The physical world was troubling me. In those early days of writing what would become Beyond Measure, my bangs never sat right and I was usually cold, except when I was sweatingly hot. My teeth constantly threatened to revert to their pre-braces positions, and the chair I wrote in was being bleached by the sun—though if I lowered the blinds I’d have to raise them, and then I’d have to contend with how they never fell exactly parallel to the floor.
Finally, I started listening to the critiques. Eventually, I would be able to describe the light around me as a way to represent hope; I would be able to describe a plastic bag in the wind as a way to describe my declining mood.
That was the point of the collection, in a way: to understand how we are applying our expectations of the physical world—that it is measurable, namely—to the virtual and emotional. But when I first started writing the book, though I knew I needed more of the physical world, I didn’t know how to create it on the page (and still often don’t know how). So I turned to other essayists to show me. I read pieces of Heidi Julavits’ The Folded Clock again and again, I read Sarah Manguso’s Ongoingness too. But most often, I read Zadie Smith’s “Find Your Beach.” I’d find myself thinking of the essay suddenly, as if someone had said aloud to me, either whispering in my ear or shouting from across the room, “Find your beach!”
I’d first read that essay before I knew I’d be writing about measurement. Later, I found myself turning to it often while in the throes of the book. I’d pull it up on my iPad, place the screen next to me on the bleached chair’s armrest, and swipe slowly with my left hand while I wrote feverishly with my right. If Smith could make a Corona billboard about productivity and work and writing, then I too could find my beach and make it about what I was thinking and feeling (uncertainty and the body and anxiety).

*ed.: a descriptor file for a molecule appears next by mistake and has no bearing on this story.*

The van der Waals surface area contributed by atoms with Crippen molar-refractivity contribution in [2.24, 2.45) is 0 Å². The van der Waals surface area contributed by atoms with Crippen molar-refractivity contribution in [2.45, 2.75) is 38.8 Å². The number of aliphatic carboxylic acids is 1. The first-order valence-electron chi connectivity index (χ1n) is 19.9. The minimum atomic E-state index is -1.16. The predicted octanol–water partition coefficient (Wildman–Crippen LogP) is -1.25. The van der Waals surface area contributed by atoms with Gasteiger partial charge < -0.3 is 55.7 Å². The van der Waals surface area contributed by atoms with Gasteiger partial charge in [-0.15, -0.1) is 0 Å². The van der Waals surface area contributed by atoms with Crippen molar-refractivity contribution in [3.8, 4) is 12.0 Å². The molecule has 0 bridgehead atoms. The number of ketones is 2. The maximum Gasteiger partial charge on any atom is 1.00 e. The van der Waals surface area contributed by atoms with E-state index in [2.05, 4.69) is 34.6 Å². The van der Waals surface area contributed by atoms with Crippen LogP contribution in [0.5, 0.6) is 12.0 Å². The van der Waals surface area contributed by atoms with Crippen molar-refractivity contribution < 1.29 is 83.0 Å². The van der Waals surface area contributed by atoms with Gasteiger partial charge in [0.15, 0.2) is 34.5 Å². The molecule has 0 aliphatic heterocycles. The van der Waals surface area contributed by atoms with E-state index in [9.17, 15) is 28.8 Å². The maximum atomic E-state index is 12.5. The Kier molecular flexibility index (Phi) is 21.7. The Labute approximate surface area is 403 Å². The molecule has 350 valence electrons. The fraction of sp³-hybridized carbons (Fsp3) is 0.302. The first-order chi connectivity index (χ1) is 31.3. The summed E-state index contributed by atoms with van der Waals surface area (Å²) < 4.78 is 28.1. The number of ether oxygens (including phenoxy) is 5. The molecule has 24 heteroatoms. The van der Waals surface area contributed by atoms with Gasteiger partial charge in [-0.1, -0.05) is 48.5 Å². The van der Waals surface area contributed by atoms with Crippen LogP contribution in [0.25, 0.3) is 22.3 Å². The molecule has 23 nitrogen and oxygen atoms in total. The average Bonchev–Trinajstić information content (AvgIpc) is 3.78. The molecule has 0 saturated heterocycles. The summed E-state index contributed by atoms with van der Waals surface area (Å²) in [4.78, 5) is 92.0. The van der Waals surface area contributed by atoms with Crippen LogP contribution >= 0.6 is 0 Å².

I kept it simple: I assigned myself a physical space to write about (Bed Bath and Beyond) and an object (an electric toothbrush). As I wrote, I studied the way Smith moved from the billboard itself to what it represented, the way her imagined personality for the woman across the way from her held her concerns about motherhood and happiness. In description she found uncertainty, and in uncertainty she found meaning. The piece existed because it was about something in three-dimensional space—the piece existed specifically as an essay because its three-dimensional space held people and those people felt feelings and thought thoughts there.
I am still unable to not be aware of my trouble with the real. It takes essays like Smith’s to remind me. To look inward, especially while writing my book, I had to look outward—and no matter how cliched that is, it’s true. I was, after all, writing about measurement, and even if that measurement is applied to my enigmatic body—I wrote about working out and sweating and sleeping—it is an external description of what’s happening unseen, a description dependent on context. It’s impossible to measure anything—to even consider measuring anything—without having something to compare those numbers to. Measurement can be metaphorical, but the metaphor has to point to something real, just as subjectivity must be relative to something else. It implies difference, and difference requires reference points.
Smith’s essay, then, didn’t just show me how to write about the world around me—it taught me why I should want to, and that, in turn, taught me something about what I was trying to figure out by writing the book in the first place: why, when faced with all the sights and sounds of the outside world, I still don’t trust myself to measure it accurately.
Rachel Z. Arndt is the author of Beyond Measure (Sarabande, 2018). She received MFAs in nonfiction and poetry from the University of Iowa, where she was nonfiction editor of the Iowa Review. She’s written for Popular Mechanics, Pank, The Believer, and elsewhere. She lives in Chicago.